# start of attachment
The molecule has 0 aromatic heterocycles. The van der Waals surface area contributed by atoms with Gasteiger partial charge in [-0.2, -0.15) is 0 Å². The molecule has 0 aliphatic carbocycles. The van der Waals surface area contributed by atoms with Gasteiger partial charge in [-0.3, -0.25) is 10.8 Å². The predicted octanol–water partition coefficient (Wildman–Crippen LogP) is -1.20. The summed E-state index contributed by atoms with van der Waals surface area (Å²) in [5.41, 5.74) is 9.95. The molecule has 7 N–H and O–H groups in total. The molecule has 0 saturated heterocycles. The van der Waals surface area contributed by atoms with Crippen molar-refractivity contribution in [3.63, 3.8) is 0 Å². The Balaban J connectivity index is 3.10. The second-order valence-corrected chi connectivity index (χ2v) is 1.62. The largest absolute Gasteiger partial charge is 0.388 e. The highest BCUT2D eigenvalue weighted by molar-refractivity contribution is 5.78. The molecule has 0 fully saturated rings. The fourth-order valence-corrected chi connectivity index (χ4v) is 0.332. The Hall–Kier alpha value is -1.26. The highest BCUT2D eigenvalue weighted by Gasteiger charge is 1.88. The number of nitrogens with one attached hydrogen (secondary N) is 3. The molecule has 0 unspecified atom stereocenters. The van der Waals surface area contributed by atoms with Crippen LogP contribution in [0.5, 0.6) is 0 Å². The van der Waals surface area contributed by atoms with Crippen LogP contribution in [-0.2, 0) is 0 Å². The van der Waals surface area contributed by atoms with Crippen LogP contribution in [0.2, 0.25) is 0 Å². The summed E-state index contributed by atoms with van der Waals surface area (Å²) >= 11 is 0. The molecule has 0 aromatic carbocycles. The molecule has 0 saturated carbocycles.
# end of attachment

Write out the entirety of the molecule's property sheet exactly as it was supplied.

The molecule has 0 aromatic heterocycles. The van der Waals surface area contributed by atoms with Gasteiger partial charge in [-0.2, -0.15) is 0 Å². The molecule has 0 aliphatic carbocycles. The van der Waals surface area contributed by atoms with Gasteiger partial charge in [-0.3, -0.25) is 10.8 Å². The predicted octanol–water partition coefficient (Wildman–Crippen LogP) is -1.20. The summed E-state index contributed by atoms with van der Waals surface area (Å²) in [5.41, 5.74) is 9.95. The molecule has 7 N–H and O–H groups in total. The molecule has 0 saturated heterocycles. The van der Waals surface area contributed by atoms with Crippen molar-refractivity contribution in [3.63, 3.8) is 0 Å². The Balaban J connectivity index is 3.10. The second-order valence-corrected chi connectivity index (χ2v) is 1.62. The largest absolute Gasteiger partial charge is 0.388 e. The highest BCUT2D eigenvalue weighted by molar-refractivity contribution is 5.78. The molecule has 0 fully saturated rings. The fourth-order valence-corrected chi connectivity index (χ4v) is 0.332. The Hall–Kier alpha value is -1.26. The highest BCUT2D eigenvalue weighted by Gasteiger charge is 1.88. The number of nitrogens with one attached hydrogen (secondary N) is 3. The molecule has 0 unspecified atom stereocenters. The van der Waals surface area contributed by atoms with Crippen LogP contribution in [0.5, 0.6) is 0 Å². The van der Waals surface area contributed by atoms with Crippen LogP contribution in [-0.2, 0) is 0 Å². The van der Waals surface area contributed by atoms with Crippen LogP contribution in [0.2, 0.25) is 0 Å². The summed E-state index contributed by atoms with van der Waals surface area (Å²) >= 11 is 0. The molecule has 0 aromatic carbocycles. The molecule has 0 saturated carbocycles.